Of course, if many more nations ratify the Rome treaty, giving full representation to the world’s oppressive and lawless regimes, the politics of the Assembly of States Parties will cease to look like that of an expanded European Union and come to resemble that of the UN’s General Assembly—a body that was also created in the interests of promoting justice among the nations, but which, because it gives equal standing to tyrants as to lawful democracies, has long since deteriorated into a euphemism for hypocrisy and moral ineffectiveness.
And yet, there is one crucial difference between the ICC and the General Assembly. The designers of the United Nations understood the dangers inherent in a “democratic” international body, and therefore left all effective power in the hands of the sovereign states themselves, or, in exceptional cases, in the hands of the Security Council. The ICC, by contrast, will have the authority to demand the full cooperation of all member states. According to the Rome statute, all ratifying countries will have to hand over documents and information, arrest and extradite suspects, and provide witnesses if requested to do so by the court. According to Article 72, a state that believes divulging top-secret intelligence or forcing a high-clearance witness to testify would compromise its national security can petition the court to that effect—but the court, if unconvinced, can still “order disclosure; or, to the extent it does not order disclosure, make such inference in the trial of the accused as to the existence or non-existence of a fact, as may be appropriate in the circumstances.” Moreover, while jurisdiction is limited to crimes committed against the citizens of ratifying states or in their territories, there is no such limitation on the nationality of the alleged perpetrator, and therefore no person on earth is immune from prosecution—which means that if the court should feel like taking advantage of an American official’s visit to London to issue a warrant for crimes allegedly committed by American troops operating in a member state, Britain would be obligated to arrest him and ship him to the Hague for trial.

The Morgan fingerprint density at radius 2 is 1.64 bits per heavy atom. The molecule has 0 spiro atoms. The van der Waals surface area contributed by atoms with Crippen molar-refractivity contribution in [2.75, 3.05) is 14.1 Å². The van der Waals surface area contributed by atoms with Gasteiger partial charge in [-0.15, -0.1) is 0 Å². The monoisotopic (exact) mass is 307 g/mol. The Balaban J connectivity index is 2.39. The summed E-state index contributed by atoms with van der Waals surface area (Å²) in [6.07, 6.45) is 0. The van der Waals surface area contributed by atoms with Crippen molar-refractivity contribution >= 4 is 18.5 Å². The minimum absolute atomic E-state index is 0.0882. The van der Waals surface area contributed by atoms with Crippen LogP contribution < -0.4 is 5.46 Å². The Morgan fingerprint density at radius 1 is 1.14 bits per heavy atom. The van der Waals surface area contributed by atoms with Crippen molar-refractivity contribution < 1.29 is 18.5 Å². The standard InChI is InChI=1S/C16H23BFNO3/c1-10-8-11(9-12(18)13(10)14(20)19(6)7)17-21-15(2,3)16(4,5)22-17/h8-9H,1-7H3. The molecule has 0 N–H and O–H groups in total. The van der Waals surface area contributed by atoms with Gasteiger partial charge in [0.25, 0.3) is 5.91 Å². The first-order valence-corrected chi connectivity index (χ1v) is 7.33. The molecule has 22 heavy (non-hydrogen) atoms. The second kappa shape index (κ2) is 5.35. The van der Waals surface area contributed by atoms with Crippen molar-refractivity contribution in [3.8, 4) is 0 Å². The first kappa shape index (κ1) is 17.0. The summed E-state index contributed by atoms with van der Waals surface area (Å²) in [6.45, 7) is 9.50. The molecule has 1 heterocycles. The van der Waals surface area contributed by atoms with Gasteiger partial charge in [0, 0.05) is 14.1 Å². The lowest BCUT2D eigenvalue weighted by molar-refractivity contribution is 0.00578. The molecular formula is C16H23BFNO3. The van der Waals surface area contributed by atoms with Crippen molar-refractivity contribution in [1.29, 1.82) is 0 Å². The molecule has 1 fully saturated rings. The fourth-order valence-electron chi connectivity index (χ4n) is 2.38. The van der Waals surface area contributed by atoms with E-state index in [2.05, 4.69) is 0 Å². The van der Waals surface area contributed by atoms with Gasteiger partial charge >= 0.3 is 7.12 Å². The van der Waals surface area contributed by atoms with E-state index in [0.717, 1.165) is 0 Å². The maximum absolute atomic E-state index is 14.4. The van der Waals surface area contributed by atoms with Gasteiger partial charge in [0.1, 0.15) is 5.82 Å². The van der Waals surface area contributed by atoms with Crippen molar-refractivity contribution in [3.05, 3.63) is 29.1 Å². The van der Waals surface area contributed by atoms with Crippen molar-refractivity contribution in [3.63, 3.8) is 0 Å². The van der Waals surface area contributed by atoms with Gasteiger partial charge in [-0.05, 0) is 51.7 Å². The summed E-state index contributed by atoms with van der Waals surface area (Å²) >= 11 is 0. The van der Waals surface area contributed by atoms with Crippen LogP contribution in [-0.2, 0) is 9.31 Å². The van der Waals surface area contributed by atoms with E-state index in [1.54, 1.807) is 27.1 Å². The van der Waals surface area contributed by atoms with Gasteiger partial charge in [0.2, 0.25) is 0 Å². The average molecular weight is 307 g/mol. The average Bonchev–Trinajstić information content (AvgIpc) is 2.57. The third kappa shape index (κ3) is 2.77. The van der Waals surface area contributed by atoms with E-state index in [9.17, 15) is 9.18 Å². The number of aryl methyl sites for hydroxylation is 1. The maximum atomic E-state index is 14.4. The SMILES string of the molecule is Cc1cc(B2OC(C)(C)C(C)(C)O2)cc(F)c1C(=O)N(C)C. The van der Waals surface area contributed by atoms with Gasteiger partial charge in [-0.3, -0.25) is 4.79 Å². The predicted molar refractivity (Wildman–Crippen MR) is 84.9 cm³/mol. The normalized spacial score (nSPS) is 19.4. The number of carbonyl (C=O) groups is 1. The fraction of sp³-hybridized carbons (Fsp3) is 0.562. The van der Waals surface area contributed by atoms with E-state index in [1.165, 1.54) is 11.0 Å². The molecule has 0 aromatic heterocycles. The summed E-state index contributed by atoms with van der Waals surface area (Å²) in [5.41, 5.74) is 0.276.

Despite the court’s inevitable politicization and its remarkable powers to brush aside the sovereign rights of states, its supporters maintain that it is still an important step forward in the struggle for international justice, since the very threat of punishment might succeed in preventing some war crimes from happening. As former U.S. President Jimmy Carter told CNN in April 1998, “Just knowing that the international criminal court is there, I think, would be a great deterrent among those who might be inclined to perpetrate these kinds of crimes.” Perhaps “good” states should be willing to give up on some of their sovereign rights, the reasoning goes, if the fear of prosecution will lead the “bad” ones to stop the killing.